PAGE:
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Modern methods of construction – Paddy Corkery, Lead Digital Engineer for LMJV


Paddy Corkery (Laing O’Rourke) – Lead Digital Engineer at LMJV delivering the enabling works programme for HS2’s phase one across the West Midlands. 

When people talk about Digital Engineering or Building Information Modelling (BIM), 3D design models are often what is mentioned and discussed.  However, I believe we should try to broaden the narrative out from solely focussing on ‘BIM’ and prioritise the word ‘data’ and how we use data to drive decision making.

The BIM, or data revolution saw the industry transition into a world of digital, 3D working. These virtual models now allow for greater interrogation of construction practices to be comprehensively undertaken during the design phases.  This mitigates risk by driving more informed decisions at an earlier point in the construction lifecycle. It allows a team to collaboratively troubleshoot any issues, make changes and analyse potential impacts to a scheme. Having a central model which can be viewed and updated by all parts of the supply chain with critical information ultimately streamlines the process by allowing project information to be viewed in the same place at the same time.

Data is at the forefront of all projects and is something that all major contractors, including Laing O’Rourke, now utilise. It allows you to generate project reports and the key metrics to ascertain both the successes and areas that can be improved upon via access to real time data.

My focus and passion is how data can help people on the ground, those who are physically carrying out the construction of a project to be able to make more informed, better decisions. If we take the HS2 enabling works for example, we have built a GIS platform that allows us to assess constraints that may exist by centralising data. We’ve empowered a collection of ‘data champions’ from across the various functions, to collect and maintain this data for all to use.  In a bygone era, this would have previously existed in multiple spreadsheets that very few could access.  This new platform has allowed us to do is work collaboratively with our supply chain, client and other tier contractors working for HS2. The information is presented in a clear and coherent visual platform that is easy for all to understand and interrogate – essentially creating a single source of truth.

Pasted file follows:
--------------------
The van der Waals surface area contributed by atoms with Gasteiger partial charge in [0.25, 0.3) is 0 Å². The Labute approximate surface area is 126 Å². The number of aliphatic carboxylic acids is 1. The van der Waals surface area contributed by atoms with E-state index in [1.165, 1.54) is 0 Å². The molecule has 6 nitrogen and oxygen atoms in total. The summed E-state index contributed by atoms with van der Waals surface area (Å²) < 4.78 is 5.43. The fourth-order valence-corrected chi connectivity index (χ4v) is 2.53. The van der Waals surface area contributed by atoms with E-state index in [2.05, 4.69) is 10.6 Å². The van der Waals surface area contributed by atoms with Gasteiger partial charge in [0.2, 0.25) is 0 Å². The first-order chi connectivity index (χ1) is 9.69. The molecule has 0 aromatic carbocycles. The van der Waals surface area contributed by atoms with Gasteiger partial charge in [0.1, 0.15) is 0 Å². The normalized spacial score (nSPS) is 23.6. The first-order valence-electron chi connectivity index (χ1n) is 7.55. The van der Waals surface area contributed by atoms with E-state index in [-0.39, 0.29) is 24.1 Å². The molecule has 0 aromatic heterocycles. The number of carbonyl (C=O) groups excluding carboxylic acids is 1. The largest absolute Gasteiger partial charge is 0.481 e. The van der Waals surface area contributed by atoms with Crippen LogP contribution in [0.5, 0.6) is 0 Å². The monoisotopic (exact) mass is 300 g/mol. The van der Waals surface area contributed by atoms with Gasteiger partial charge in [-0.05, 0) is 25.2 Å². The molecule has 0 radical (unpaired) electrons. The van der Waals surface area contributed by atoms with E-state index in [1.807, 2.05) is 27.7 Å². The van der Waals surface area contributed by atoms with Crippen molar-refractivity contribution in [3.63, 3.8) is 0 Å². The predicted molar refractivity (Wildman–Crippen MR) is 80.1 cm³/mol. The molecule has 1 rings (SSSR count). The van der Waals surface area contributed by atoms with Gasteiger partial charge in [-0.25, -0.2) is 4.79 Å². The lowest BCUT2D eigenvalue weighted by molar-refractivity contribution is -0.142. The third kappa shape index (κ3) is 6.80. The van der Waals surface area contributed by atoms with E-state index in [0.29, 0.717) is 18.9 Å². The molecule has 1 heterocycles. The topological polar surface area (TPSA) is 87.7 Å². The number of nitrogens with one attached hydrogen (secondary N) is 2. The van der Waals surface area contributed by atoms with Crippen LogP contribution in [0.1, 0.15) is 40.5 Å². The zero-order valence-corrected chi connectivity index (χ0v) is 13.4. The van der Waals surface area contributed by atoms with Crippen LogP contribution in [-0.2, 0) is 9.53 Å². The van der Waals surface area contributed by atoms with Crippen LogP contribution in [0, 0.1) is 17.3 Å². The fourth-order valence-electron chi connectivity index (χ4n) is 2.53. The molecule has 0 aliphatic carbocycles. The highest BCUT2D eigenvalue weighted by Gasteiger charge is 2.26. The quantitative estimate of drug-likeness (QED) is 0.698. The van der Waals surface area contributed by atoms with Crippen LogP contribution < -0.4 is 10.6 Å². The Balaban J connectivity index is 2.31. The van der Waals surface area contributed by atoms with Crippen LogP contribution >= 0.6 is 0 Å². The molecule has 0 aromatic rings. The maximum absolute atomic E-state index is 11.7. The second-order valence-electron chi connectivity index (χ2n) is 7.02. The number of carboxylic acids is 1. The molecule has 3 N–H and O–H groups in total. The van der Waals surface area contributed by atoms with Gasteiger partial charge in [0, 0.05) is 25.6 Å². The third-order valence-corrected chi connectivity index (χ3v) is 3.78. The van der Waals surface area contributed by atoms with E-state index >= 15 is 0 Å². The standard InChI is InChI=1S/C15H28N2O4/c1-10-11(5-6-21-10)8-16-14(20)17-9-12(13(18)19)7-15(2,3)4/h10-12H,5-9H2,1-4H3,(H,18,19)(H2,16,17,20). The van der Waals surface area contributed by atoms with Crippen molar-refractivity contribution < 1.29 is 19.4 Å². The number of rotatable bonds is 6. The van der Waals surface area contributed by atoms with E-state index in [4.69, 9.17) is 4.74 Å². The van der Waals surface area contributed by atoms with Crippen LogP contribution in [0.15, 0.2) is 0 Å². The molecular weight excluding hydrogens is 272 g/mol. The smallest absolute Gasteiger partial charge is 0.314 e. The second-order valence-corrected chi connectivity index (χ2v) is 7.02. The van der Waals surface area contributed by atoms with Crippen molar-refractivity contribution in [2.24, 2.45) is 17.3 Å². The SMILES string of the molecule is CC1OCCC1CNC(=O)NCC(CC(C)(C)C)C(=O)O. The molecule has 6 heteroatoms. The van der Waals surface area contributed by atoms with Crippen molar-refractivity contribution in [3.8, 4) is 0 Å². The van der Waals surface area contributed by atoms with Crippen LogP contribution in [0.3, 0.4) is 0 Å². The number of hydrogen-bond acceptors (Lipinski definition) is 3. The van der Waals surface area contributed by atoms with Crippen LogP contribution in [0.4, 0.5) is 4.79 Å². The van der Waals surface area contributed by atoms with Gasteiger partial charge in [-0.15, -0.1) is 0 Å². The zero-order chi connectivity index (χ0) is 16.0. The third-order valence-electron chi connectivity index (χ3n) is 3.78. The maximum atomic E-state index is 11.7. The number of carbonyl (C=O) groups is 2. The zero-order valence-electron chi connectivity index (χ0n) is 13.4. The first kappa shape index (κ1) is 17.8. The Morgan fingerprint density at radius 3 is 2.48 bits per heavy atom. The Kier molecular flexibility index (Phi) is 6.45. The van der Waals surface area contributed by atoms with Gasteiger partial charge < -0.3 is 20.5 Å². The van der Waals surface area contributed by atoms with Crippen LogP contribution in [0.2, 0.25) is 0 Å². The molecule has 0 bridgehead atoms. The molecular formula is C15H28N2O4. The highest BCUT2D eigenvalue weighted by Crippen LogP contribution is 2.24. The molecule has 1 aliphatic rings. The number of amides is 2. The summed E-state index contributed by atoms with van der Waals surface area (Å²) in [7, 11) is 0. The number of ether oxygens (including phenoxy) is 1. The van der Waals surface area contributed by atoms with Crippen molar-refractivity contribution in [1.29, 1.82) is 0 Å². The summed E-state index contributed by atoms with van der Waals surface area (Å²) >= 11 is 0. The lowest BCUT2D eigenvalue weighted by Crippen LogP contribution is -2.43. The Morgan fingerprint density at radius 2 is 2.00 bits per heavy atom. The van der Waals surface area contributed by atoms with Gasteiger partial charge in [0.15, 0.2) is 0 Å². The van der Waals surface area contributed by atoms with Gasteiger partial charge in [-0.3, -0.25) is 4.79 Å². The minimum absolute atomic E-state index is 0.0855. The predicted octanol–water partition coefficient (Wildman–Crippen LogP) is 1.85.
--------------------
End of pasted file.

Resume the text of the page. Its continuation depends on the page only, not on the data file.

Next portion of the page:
BIM or Digital Engineering is about process not product. Digital Engineering allows for automated processes to be generated that make it easy for people to follow.  These automated processes save time.  We recently automated the submission process for the ecological data received from our supply chain.  Without the automation it would take a minimum of two weeks to make this data available to the wider LMJV team.  Now it’s available the next day.  We have calculated that this has saved over 2700 days of processing time. Automating manual processes also creates predictability and just as importantly, accountability. Favouring more quantitative methods at various stages of a project’s life cycle mitigates the potential of human error and more subjective or qualitative accounts being documented.

If we are to look at ‘BIM’ in the broadest sense, it is about bringing the issues we previously would have encountered at the delivery phase, into the design phase. By doing this, you mitigate delays to programme, minimise reputational issues and ultimately save money which makes for a compelling business case.

If you want to resolve any issues in a project’s infancy, modern methods of construction (MMC) have an advantage. This is evident in Laing O’Rourke’s Design for Manufacture and Assembly (DfMA) 70:60:30 methodology. This is where a minimum of 70 per cent of the construction materials are manufactured offsite and delivered to the project for simple assembly, leading to a 60 per cent improvement in productivity, and a 30 per cent improvement in delivery schedule.[i] The Grange University Hospital in South Wales that we delivered had digital engineering involved from the start throughout the design process and benefited from our pre-fabrication capabilities. As a result of utilising MMC at our disposal, our DfMA approach ‘saved 237,099 working hours, equivalent to a 23% overall planned programme saving.’[ii]

As with any significant advances in technology, it is important to acknowledge the challenges one faces when trying to implement change. In the early stages of my career this was more prevalent. I found having advocates for these technological advances at all levels (especially at the senior leadership level) helped others to embrace these new tools at our disposal. However, there was nothing more effective than convincing colleagues who were anti-technology that this would make their lives easier, once those hard to convince were on board, invariably, the rest would follow!

There is no doubt that in the future we will look back at where we are now and acknowledge the huge steps forward we have already taken.  The benefits of new technologies and digital processes to both our projects and the communities they serve will be recognised and rightly praised. I passionately believe that data driven processes will be considered ‘the norm’ within the construction sector.

[i] https://www.laingorourke.com/what-we-do/dfma-and-offsite-manufacturing.aspx

[ii] https://www.laingorourke.com/our-projects/all-projects/the-grange-university-hospital.aspx

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